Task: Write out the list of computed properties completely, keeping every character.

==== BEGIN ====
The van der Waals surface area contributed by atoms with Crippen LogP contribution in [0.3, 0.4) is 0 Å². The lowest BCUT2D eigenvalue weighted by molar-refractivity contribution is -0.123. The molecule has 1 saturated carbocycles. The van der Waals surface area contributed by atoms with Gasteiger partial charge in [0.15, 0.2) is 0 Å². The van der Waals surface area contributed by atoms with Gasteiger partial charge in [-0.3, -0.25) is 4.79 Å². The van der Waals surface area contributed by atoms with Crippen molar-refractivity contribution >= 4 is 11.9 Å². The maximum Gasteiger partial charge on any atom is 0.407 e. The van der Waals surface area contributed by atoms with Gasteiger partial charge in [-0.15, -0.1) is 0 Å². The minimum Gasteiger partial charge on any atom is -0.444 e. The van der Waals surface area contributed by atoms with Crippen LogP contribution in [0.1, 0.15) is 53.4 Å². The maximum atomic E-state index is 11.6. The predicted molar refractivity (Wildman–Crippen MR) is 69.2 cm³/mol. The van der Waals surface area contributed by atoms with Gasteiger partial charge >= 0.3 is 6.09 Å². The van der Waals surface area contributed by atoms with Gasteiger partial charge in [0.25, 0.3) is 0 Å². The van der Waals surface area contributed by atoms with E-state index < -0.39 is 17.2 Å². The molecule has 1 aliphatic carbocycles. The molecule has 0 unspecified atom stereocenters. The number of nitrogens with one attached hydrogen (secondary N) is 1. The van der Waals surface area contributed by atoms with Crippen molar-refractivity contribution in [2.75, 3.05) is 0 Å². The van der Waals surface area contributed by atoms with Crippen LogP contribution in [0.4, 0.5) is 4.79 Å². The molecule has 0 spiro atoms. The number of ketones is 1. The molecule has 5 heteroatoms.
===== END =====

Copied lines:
The van der Waals surface area contributed by atoms with Crippen LogP contribution in [0.3, 0.4) is 0 Å². The lowest BCUT2D eigenvalue weighted by molar-refractivity contribution is -0.123. The molecule has 1 saturated carbocycles. The van der Waals surface area contributed by atoms with Gasteiger partial charge in [0.15, 0.2) is 0 Å². The van der Waals surface area contributed by atoms with Gasteiger partial charge in [-0.3, -0.25) is 4.79 Å². The van der Waals surface area contributed by atoms with Crippen molar-refractivity contribution >= 4 is 11.9 Å². The maximum Gasteiger partial charge on any atom is 0.407 e. The van der Waals surface area contributed by atoms with Gasteiger partial charge in [-0.15, -0.1) is 0 Å². The minimum Gasteiger partial charge on any atom is -0.444 e. The van der Waals surface area contributed by atoms with Crippen LogP contribution in [0.1, 0.15) is 53.4 Å². The maximum atomic E-state index is 11.6. The predicted molar refractivity (Wildman–Crippen MR) is 69.2 cm³/mol. The van der Waals surface area contributed by atoms with Gasteiger partial charge >= 0.3 is 6.09 Å². The van der Waals surface area contributed by atoms with Gasteiger partial charge in [0.25, 0.3) is 0 Å². The van der Waals surface area contributed by atoms with E-state index < -0.39 is 17.2 Å². The molecule has 1 aliphatic carbocycles. The molecule has 0 unspecified atom stereocenters. The number of nitrogens with one attached hydrogen (secondary N) is 1. The van der Waals surface area contributed by atoms with Crippen molar-refractivity contribution in [2.75, 3.05) is 0 Å². The van der Waals surface area contributed by atoms with Crippen LogP contribution in [0.4, 0.5) is 4.79 Å². The molecule has 0 spiro atoms. The number of ketones is 1. The molecule has 5 heteroatoms.